Suzy’s Teahouse and Bakery
Karen “Suzy” Buckler says she’s had a dream of opening a coffee shop for more than 20 years, but, thanks in part to a few health problems, life got in the way. For relief of her ailments, she made a few dietary adjustments. She began eating only gluten-free foods and drinking bulk teas.

And Buckler, now a fully certified herbalist, will have the opportunity to educate others on how she uses herbs as health aids through her new business: Suzy’s Teahouse and Bakery.

At press time, she was putting the finishing touches on her new operation, which is scheduled to open in downtown Franklin in March. Suzy’s will specialize in gluten-free baked goods and confections including breads, pies, chocolate chip cookies and hummingbird cake, a variety of banana-pineapple spice cake. “I (will serve) homemade ice cream for those eating a slice of pie in the teahouse,” Buckler says, whose menu also will feature smoothies.

As for the tea, she will carry approximately 50 bulk varieties (both sold by the ounce and by the pound), as well as caffeine-free tisanes (steeped beverages produced from flowers, like dandelion, rather than tea leaves).

Buckler envisions Suzy’s Teahouse and Bakery blossoming into a destination. “Tea lends itself to a slower pace, which is different than that of a coffee shop,” she says. Guests will be able to “sit at the front counter and look out the window, relax with a cup of tea on the love seat or join friends around a table. There is also a child’s table for the young.”

And though the shop, which will have tea accessories, handmade greeting cards and other items available for retail, offers some gluten varieties of baked goods, the focus will be gluten-free. “There are so many allergies I want to be known by the public,” she says. “I also want people to know that just because it is gluten-free, it still tastes good.” For more information, visit suzysteahouse.com.

Throughout Indiana, the craft beer scene continues to explode, and brew enthusiast Jeremy Hough wants to help take the mystery out of making good beer. “I believe there is a sense of mystery when it comes to a lot of the products that we consume, and that includes beer,” explains Hough. “I have no idea how spaghetti is made. I assume ingredients are mixed together, and somewhere along the way something magical happens, which allows me to buy spaghetti off the shelf in the grocery store. The same is true with beer in that a lot of people know they like it, but have no idea what steps are taken to make it.”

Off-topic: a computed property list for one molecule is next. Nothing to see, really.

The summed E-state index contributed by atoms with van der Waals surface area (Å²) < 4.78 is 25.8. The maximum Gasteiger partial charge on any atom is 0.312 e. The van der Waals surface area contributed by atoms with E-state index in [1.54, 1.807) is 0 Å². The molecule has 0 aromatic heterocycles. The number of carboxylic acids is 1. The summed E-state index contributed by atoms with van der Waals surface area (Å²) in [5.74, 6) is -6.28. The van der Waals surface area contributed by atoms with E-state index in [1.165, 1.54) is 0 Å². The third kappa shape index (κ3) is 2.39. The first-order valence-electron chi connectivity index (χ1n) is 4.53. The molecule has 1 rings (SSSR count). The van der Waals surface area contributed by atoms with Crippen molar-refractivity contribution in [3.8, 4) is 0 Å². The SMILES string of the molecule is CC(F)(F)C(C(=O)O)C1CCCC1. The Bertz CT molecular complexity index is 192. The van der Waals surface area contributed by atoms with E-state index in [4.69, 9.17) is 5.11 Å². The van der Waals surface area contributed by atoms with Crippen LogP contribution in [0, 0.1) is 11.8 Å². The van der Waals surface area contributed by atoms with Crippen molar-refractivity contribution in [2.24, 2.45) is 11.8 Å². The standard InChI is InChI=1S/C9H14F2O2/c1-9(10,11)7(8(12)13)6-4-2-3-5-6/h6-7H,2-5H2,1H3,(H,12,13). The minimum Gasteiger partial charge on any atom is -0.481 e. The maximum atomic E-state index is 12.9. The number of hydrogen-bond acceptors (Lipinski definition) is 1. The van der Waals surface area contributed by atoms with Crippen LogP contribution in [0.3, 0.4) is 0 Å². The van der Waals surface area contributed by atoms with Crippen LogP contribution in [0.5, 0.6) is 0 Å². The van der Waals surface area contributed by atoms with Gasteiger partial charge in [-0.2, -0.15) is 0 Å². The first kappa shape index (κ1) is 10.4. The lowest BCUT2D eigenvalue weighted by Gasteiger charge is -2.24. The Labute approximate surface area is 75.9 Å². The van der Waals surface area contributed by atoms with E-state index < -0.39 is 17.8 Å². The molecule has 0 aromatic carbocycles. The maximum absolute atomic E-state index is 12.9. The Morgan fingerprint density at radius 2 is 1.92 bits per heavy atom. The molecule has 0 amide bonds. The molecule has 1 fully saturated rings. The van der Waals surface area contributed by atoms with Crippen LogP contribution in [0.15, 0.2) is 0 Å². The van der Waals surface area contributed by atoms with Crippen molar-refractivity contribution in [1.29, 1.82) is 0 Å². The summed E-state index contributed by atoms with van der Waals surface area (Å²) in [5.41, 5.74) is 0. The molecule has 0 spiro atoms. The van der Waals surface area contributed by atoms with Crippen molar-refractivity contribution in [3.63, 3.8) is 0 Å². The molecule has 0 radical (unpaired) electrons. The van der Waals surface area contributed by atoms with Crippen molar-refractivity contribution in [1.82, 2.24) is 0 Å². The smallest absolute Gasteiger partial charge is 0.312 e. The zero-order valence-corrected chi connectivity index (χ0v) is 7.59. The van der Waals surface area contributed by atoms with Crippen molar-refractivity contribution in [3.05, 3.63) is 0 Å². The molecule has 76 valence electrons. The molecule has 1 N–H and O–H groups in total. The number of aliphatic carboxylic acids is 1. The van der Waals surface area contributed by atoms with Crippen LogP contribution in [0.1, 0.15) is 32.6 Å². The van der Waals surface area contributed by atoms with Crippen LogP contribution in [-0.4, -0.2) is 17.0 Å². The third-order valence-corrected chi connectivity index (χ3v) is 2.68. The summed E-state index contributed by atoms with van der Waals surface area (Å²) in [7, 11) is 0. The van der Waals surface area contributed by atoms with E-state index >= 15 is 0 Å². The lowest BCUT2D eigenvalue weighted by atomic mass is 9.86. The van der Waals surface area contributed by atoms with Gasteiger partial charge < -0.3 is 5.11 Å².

And so he opened his southside shop, Brew-By-U, to help educate customers on the beer-making process. At Brew-By-U, customers can use equipment, recipes, ingredients and instruction to become craft-beer brewmasters, if only for a day. After creating beer on-site, they then wait two to three weeks (depending on the recipe) before returning to bottle and take home their creations. Ideally, what Hough and his team intend to do is introduce the craft of brewing to average beer-lovers and hopefully remove the mystery, he says.

At Brew-By-U, beer is divided into three categories: Select (including Nut Brown Ale, Bavarian Hefeweizen and Oatmeal Stout); Signature (Scotch Ale, Porter, Amber and India Pale Ale); and Premium (Extra Special Bitter and IPA No. 2, which requires dry-hopping, a technique employed later in the brewing process). Irish reds and IPAs are currently the most popular, he says.

In Hough’s estimation, one element in the craft beer scenario is unlikely to change. “Most booms are followed by at least a little pull back,” he says. “And I think that will happen with craft beer as well. However, I don’t see everyone going back to the large production breweries. The craft beer boom … in Indiana and across the country is here to stay.” For more information, visit brew-by-u.com.